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  13. J. E. Malpas (1987). CHLESINGER, G. N.: "The Intelligibility of Nature". [REVIEW] Australasian Journal of Philosophy 65:344.
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  14. J. E. Malpas (2001). Comparing Topographies: Across Paths/Around Place: A Reply to Casey. Philosophy and Geography 4 (2):231-238.
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  15. J. E. Malpas & Robert C. Solomon (eds.) (2002). Death and Philosophy. Routledge.
    _Death and Philosophy_ considers these questions with different perspectives varying from the existentialist - deriving from Camus, Heidegger or Sartre, to the English speaking analytic tradition of Bernard Williams or Thomas Nagel; to non-wester approaches such as are exemplified in the Tibetan Book of the Dead and in Daoist thought; to perspectives influenced by Lucretious, Epicurus and Nietzsche. _Death and Philosophy_ will be of great interest to philosphers, or those studying religion and theology, buts its clarity and scope ensures it (...)
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  16. J. E. Malpas & Robert C. Solomon (eds.) (1999). Death and Philosophy. Routledge.
    _Death and Philosophy_ considers these questions with different perspectives varying from the existentialist - deriving from Camus, Heidegger or Sartre, to the English speaking analytic tradition of Bernard Williams or Thomas Nagel; to non-wester approaches such as are exemplified in the Tibetan Book of the Dead and in Daoist thought; to perspectives influenced by Lucretious, Epicurus and Nietzsche. _Death and Philosophy_ will be of great interest to philosphers, or those studying religion and theology, buts its clarity and scope ensures it (...)
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  17. J. E. Malpas (1990). Kategoriai and the Unity of Being. Journal of Speculative Philosophy 4 (1):13 - 36.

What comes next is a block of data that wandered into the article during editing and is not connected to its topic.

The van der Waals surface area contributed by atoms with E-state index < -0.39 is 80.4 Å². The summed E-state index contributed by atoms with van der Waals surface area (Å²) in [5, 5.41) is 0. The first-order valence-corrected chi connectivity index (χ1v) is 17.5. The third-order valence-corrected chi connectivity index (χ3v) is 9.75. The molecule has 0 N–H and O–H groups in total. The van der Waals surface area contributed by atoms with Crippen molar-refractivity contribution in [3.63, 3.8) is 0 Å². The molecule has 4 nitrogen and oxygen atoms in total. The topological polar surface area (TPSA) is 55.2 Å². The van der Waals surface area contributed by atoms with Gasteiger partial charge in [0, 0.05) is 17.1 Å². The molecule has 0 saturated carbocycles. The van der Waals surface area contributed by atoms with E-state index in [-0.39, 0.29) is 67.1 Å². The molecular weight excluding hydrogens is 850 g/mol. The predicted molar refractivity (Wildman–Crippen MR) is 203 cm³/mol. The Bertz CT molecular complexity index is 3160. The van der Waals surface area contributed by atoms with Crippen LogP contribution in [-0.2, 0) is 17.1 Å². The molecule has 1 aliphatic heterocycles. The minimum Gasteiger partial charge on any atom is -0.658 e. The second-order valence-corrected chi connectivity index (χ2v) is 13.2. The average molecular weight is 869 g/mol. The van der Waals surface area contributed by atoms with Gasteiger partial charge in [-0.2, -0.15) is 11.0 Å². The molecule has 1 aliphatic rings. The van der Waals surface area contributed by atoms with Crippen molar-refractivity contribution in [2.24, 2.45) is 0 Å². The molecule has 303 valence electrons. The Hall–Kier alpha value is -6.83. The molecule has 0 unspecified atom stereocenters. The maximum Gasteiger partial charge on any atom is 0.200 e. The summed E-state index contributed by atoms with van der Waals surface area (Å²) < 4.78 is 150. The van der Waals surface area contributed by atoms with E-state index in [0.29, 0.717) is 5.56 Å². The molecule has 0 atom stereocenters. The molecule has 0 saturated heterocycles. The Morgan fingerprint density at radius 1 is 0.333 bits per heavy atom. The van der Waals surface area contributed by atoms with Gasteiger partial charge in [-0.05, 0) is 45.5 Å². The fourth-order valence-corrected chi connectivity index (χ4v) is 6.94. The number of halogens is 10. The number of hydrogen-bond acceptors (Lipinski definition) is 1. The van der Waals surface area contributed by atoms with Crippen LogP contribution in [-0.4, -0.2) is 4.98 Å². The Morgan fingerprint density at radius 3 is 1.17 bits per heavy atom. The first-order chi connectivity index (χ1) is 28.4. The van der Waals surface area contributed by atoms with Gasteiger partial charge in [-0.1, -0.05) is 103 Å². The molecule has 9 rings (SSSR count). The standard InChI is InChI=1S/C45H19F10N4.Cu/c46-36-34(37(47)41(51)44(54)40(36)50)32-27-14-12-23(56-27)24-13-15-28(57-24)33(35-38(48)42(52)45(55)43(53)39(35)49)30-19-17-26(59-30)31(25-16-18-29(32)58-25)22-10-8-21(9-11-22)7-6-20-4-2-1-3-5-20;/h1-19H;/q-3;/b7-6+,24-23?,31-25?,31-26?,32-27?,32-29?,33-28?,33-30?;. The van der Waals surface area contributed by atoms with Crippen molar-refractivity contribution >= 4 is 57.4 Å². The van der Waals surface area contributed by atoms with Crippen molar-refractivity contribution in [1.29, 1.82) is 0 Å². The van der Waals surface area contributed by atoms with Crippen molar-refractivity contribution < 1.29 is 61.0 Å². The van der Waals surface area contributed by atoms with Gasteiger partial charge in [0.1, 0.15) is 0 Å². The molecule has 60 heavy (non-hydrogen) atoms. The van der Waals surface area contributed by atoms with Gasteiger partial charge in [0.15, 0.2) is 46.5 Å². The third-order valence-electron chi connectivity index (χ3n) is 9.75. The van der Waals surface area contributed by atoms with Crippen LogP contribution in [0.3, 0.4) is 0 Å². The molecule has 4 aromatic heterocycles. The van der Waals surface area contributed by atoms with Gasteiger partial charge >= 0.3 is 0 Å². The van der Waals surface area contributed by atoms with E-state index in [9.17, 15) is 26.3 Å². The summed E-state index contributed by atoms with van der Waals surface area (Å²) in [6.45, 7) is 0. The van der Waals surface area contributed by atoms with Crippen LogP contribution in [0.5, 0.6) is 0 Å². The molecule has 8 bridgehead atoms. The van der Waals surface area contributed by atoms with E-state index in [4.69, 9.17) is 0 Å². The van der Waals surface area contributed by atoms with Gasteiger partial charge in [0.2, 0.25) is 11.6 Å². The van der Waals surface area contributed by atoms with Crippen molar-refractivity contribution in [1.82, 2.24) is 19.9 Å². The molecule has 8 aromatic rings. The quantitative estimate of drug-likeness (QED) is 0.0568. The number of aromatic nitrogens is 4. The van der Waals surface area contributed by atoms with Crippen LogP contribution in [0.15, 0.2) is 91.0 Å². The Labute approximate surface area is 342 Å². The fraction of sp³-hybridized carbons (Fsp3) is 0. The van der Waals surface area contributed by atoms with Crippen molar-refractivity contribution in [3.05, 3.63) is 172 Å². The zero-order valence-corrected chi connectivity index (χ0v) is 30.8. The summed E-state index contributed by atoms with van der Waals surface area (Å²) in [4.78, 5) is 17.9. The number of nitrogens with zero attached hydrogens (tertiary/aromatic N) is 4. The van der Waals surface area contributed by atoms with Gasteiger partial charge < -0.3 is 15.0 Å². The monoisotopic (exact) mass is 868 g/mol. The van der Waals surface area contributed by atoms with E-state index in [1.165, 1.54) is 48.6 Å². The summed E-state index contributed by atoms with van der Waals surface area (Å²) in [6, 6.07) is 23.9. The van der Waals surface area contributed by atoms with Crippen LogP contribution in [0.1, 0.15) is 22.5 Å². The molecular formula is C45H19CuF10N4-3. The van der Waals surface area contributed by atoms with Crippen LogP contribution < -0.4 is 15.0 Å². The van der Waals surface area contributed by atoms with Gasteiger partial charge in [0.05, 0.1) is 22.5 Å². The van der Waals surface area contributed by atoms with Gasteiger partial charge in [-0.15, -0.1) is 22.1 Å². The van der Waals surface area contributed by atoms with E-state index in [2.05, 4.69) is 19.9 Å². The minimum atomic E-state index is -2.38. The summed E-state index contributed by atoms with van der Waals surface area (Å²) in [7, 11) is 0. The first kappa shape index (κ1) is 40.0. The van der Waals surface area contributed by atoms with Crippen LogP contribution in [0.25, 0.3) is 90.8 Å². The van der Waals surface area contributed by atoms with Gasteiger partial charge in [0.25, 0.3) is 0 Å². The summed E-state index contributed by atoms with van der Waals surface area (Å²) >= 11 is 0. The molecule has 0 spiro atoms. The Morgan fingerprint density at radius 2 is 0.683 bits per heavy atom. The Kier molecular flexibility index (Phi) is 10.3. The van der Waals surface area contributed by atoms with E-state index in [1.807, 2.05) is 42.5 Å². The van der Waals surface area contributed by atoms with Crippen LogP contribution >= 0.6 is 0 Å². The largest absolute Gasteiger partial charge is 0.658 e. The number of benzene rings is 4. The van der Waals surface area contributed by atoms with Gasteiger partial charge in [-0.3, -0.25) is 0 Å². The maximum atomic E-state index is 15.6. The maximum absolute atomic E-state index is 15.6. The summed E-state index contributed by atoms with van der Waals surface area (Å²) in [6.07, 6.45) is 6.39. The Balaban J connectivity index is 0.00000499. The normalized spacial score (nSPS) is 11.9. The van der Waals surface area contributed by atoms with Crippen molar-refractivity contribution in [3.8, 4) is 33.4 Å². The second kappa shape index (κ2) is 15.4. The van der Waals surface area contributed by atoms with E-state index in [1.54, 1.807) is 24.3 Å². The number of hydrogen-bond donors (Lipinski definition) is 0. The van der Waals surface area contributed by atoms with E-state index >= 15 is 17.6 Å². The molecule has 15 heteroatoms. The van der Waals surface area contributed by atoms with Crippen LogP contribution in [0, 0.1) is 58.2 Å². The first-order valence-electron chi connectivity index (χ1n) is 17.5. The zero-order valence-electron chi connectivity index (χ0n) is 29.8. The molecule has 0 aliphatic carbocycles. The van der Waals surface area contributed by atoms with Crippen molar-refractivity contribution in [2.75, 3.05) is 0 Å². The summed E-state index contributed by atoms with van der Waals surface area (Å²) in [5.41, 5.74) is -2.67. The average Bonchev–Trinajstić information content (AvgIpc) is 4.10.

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  18. J. E. Malpas (2000). Place and Experience: A Philosophical Topology. Philosophical Quarterly 50 (201):564-566.
     
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  19. J. E. Malpas (1988). R. Harre: "Varieties of Realism: A Rationale for the Natural Sciences". [REVIEW] Australasian Journal of Philosophy 66:253.
     
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  20. J. E. Malpas (2002). Remembering Place. International Journal of Philosophical Studies 10 (1):92-100.
     
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  21. J. E. Malpas (1990). Transcendental Arguments and Conceptual Schemes. A Reconsideration of Körner's Uniqueness Argument. Kant-Studien 81 (2):232-251.
  22. J. E. Malpas (ed.) (1995). The Philosophical Papers of Alan Donagan, Volume 1: Historical Understanding and the History of Philosophy. University of Chicago Press.
    A major voice in late twentieth-century philosophy, Alan Donagan is distinguished for his theories on the history of philosophy and the nature of morality. The Philosophical Papers of Alan Donagan, volumes 1 and 2, collect 28 of Donagan's most important and best-known essays on historical understanding and ethics from 1957 to 1991. Volume 1 includes essays on Spinoza, Descartes, Bradley, Collingwood, Russell, Moore, and Popper, as well as two previously unpublished papers on the history of philosophy as a discipline, and (...)
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  23. J. E. Malpas (ed.) (1995). The Philosophical Papers of Alan Donagan, Volume 2: Action, Reason, and Value. University of Chicago Press.
    A major voice in late twentieth-century philosophy, Alan Donagan is distinguished for his theories on the history of philosophy and the nature of morality. The Philosophical Papers of Alan Donagan, volumes 1 and 2, collect 28 of Donagan's most important and best-known essays on historical understanding and ethics from 1957 to 1991. Volume 2 addresses issues in the philosophy of action and moral theory. With papers on Kant, von Wright, Sellars, and Chisholm, this volume also covers a range of questions (...)